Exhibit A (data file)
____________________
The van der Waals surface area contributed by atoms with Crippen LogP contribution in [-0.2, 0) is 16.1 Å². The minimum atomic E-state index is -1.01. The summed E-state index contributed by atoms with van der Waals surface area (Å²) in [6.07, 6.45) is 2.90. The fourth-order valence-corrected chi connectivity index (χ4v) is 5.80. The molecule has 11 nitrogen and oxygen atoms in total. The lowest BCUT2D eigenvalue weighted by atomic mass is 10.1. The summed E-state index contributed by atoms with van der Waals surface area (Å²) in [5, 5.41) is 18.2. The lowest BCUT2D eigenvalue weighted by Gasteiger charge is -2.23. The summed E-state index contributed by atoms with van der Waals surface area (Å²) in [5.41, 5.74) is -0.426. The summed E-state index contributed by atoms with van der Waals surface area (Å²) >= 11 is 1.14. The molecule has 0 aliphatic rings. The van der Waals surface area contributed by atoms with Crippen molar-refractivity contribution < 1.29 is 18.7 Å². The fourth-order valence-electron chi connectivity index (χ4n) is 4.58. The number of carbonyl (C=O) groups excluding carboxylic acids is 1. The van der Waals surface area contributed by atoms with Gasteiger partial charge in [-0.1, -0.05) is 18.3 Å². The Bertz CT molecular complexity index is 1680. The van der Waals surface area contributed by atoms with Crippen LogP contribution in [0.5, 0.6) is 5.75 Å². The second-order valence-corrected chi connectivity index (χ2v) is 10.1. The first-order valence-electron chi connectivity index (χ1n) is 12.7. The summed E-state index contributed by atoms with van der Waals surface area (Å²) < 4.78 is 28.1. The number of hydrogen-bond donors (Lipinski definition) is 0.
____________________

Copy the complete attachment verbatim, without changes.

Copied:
The van der Waals surface area contributed by atoms with Crippen LogP contribution in [-0.2, 0) is 16.1 Å². The minimum atomic E-state index is -1.01. The summed E-state index contributed by atoms with van der Waals surface area (Å²) in [6.07, 6.45) is 2.90. The fourth-order valence-corrected chi connectivity index (χ4v) is 5.80. The molecule has 11 nitrogen and oxygen atoms in total. The lowest BCUT2D eigenvalue weighted by atomic mass is 10.1. The summed E-state index contributed by atoms with van der Waals surface area (Å²) in [5, 5.41) is 18.2. The lowest BCUT2D eigenvalue weighted by Gasteiger charge is -2.23. The summed E-state index contributed by atoms with van der Waals surface area (Å²) in [5.41, 5.74) is -0.426. The summed E-state index contributed by atoms with van der Waals surface area (Å²) >= 11 is 1.14. The molecule has 0 aliphatic rings. The van der Waals surface area contributed by atoms with Crippen molar-refractivity contribution < 1.29 is 18.7 Å². The fourth-order valence-electron chi connectivity index (χ4n) is 4.58. The number of carbonyl (C=O) groups excluding carboxylic acids is 1. The van der Waals surface area contributed by atoms with Gasteiger partial charge in [-0.1, -0.05) is 18.3 Å². The Bertz CT molecular complexity index is 1680. The van der Waals surface area contributed by atoms with Crippen LogP contribution in [0.5, 0.6) is 5.75 Å². The second-order valence-corrected chi connectivity index (χ2v) is 10.1. The first-order valence-electron chi connectivity index (χ1n) is 12.7. The summed E-state index contributed by atoms with van der Waals surface area (Å²) < 4.78 is 28.1. The number of hydrogen-bond donors (Lipinski definition) is 0.